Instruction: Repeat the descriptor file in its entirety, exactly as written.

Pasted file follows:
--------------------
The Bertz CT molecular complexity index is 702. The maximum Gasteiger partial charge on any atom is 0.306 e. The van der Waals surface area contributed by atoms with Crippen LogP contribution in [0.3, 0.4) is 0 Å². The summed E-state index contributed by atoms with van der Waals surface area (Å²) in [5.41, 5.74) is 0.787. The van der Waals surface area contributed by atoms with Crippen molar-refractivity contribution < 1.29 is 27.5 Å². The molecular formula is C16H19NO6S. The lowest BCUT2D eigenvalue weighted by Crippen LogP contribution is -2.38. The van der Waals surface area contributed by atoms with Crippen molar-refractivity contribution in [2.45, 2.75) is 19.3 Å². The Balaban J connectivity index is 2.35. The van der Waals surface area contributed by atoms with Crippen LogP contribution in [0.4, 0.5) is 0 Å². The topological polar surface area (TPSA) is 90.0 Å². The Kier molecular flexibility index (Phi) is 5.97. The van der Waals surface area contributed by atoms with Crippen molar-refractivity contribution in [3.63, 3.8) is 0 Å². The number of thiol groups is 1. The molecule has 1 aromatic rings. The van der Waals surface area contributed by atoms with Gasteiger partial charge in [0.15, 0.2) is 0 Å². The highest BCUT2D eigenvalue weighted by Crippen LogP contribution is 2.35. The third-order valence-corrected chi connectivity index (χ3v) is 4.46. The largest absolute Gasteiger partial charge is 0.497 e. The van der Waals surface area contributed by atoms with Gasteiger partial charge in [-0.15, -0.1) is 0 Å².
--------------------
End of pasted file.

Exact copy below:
The Bertz CT molecular complexity index is 702. The maximum Gasteiger partial charge on any atom is 0.306 e. The van der Waals surface area contributed by atoms with Crippen LogP contribution in [0.3, 0.4) is 0 Å². The summed E-state index contributed by atoms with van der Waals surface area (Å²) in [5.41, 5.74) is 0.787. The van der Waals surface area contributed by atoms with Crippen molar-refractivity contribution < 1.29 is 27.5 Å². The molecular formula is C16H19NO6S. The lowest BCUT2D eigenvalue weighted by Crippen LogP contribution is -2.38. The van der Waals surface area contributed by atoms with Crippen molar-refractivity contribution in [2.45, 2.75) is 19.3 Å². The Balaban J connectivity index is 2.35. The van der Waals surface area contributed by atoms with Crippen LogP contribution in [0.4, 0.5) is 0 Å². The topological polar surface area (TPSA) is 90.0 Å². The Kier molecular flexibility index (Phi) is 5.97. The van der Waals surface area contributed by atoms with Crippen molar-refractivity contribution in [3.63, 3.8) is 0 Å². The number of thiol groups is 1. The molecule has 1 aromatic rings. The van der Waals surface area contributed by atoms with Gasteiger partial charge in [0.15, 0.2) is 0 Å². The highest BCUT2D eigenvalue weighted by Crippen LogP contribution is 2.35. The third-order valence-corrected chi connectivity index (χ3v) is 4.46. The largest absolute Gasteiger partial charge is 0.497 e. The van der Waals surface area contributed by atoms with Gasteiger partial charge in [-0.15, -0.1) is 0 Å².